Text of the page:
Vice President Dr Mahamudu Bawumia

The Vice President, Mahamudu Bawumia has hailed recent strides made by Ghanaian scientists in the discovery of the genetic composition of Covid-19 strains in Ghana.

Scientists at the Noguchi Memorial Institute for Medical Research (NMIMR) and the West African Centre for Cell Biology of Infectious Pathogens (WACCBIP), both at the University of Ghana, announced they have obtained data from viral strains in 15 of confirmed cases in the country.

The discovery will help them gain a comprehensive understanding of the virus variations present in Ghana.

Dr Mawumia couldn’t be prouder.

In a Facebook post he said the development is a major contribution to science in the fight against Covid-19 and something for which Ghanainas should be proud of.

“We have the capability and our research institutions do make significant contributions to science. We can do it if we put our minds to it!

“I am proud of our scientists,” he added.

The successful establishment of the sequencing capability, according to the Director of the NMIMR, Prof Abraham Anang would strengthen surveillance for tracking mutations of the virus and aid in the tracing of the sources of community infections in people with no known contact with confirmed cases.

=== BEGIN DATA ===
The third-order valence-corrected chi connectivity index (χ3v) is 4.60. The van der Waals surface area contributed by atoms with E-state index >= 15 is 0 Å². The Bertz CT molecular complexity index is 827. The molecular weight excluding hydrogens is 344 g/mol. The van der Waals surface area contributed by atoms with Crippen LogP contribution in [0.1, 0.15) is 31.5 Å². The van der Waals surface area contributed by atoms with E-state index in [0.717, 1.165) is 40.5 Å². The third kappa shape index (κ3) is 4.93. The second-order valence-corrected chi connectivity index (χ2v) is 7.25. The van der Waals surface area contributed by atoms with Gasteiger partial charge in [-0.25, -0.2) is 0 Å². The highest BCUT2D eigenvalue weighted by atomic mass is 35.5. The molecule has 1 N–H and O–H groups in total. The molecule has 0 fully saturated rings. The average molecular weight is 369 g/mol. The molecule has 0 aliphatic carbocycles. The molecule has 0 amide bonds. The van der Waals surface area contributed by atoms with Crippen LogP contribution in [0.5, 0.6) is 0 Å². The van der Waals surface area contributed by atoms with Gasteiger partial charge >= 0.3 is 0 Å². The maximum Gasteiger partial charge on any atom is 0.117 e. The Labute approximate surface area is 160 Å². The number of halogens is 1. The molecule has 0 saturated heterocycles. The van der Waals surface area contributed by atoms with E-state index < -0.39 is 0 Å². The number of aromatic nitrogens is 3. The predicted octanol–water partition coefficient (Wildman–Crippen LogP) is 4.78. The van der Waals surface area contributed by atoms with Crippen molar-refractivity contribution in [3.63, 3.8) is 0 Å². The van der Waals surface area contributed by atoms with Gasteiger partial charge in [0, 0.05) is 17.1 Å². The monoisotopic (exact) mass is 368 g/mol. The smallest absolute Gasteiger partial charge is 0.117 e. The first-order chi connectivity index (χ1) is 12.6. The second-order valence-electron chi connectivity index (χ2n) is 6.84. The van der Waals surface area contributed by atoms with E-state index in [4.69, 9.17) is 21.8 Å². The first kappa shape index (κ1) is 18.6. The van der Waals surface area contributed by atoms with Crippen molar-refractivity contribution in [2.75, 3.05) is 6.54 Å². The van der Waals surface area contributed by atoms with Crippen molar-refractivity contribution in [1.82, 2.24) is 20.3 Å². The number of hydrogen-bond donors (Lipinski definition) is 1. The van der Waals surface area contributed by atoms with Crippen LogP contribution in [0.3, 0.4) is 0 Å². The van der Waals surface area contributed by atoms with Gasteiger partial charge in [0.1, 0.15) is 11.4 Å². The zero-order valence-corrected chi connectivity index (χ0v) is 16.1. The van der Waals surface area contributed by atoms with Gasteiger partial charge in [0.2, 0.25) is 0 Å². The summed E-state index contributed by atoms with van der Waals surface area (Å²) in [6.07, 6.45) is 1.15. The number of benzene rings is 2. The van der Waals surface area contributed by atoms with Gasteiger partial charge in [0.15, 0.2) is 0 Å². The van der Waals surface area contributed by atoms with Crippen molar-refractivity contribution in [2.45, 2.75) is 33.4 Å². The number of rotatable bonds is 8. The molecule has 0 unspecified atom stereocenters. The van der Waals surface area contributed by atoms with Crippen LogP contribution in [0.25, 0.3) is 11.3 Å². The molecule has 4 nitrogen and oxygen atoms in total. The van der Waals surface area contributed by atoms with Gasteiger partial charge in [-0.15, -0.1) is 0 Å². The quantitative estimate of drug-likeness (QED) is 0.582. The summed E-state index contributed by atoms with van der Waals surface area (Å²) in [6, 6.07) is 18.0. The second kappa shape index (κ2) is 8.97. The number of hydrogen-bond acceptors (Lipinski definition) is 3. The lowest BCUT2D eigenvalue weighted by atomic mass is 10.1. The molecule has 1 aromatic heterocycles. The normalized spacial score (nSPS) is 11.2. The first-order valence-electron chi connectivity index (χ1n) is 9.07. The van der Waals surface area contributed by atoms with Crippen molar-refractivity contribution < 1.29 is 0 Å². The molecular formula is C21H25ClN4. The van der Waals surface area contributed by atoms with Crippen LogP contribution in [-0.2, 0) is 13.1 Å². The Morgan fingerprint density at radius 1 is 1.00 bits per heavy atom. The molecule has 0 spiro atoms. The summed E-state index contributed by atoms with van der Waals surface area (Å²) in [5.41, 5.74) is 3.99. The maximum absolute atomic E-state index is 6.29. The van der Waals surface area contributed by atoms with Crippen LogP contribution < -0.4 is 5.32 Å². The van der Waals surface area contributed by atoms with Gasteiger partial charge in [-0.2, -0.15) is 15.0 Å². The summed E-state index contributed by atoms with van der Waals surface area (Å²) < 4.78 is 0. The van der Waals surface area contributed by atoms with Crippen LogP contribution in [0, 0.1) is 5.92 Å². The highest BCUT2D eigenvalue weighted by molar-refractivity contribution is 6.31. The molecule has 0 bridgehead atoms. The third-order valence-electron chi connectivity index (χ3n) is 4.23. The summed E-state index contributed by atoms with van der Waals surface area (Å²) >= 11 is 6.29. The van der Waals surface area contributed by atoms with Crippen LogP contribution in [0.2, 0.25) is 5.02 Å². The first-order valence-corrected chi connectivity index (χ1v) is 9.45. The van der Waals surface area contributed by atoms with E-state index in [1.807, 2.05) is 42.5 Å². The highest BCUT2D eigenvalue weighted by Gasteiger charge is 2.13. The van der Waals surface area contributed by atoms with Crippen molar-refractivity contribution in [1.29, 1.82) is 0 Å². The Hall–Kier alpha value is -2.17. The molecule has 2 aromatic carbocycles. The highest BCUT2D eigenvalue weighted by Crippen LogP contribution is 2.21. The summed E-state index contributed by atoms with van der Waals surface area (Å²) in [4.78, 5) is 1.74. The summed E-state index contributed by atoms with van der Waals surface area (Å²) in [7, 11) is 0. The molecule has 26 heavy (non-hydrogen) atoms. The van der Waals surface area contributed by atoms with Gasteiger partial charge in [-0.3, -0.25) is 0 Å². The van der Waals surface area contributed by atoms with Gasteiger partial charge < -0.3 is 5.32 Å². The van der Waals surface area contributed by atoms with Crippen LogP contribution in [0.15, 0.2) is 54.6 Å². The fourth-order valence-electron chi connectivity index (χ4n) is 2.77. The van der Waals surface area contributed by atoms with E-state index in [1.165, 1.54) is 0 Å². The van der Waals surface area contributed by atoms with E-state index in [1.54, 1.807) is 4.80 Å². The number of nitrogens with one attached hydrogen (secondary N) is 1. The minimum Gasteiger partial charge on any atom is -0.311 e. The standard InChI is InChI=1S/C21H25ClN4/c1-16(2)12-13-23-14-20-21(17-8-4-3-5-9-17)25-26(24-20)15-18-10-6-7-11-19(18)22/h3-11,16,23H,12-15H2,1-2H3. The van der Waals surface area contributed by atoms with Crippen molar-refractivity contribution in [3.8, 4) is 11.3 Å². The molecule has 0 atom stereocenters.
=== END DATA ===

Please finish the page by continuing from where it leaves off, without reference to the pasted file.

Explaining further the data obtained from the samples, Director of WACCBIP, Prof Gordon Awandare said the models indicate Ghana is dealing with the same pathogen and the genetic make-up has not changed significantly yet.

“The data tells us that, while there were some differences between the strains from the various countries, all the 15 genomes generally resembled (with >92% similarity) the reference strain that was isolated in the Wuhan Province of China, where the outbreak began,” the statement attributed to him.

“It is natural that pathogens will evolve as they encounter different environmental challenges, so we will need to continue monitoring to keep track with these changes and determine how they impact on the efficacy of potential drugs or vaccines that are being developed,” he added.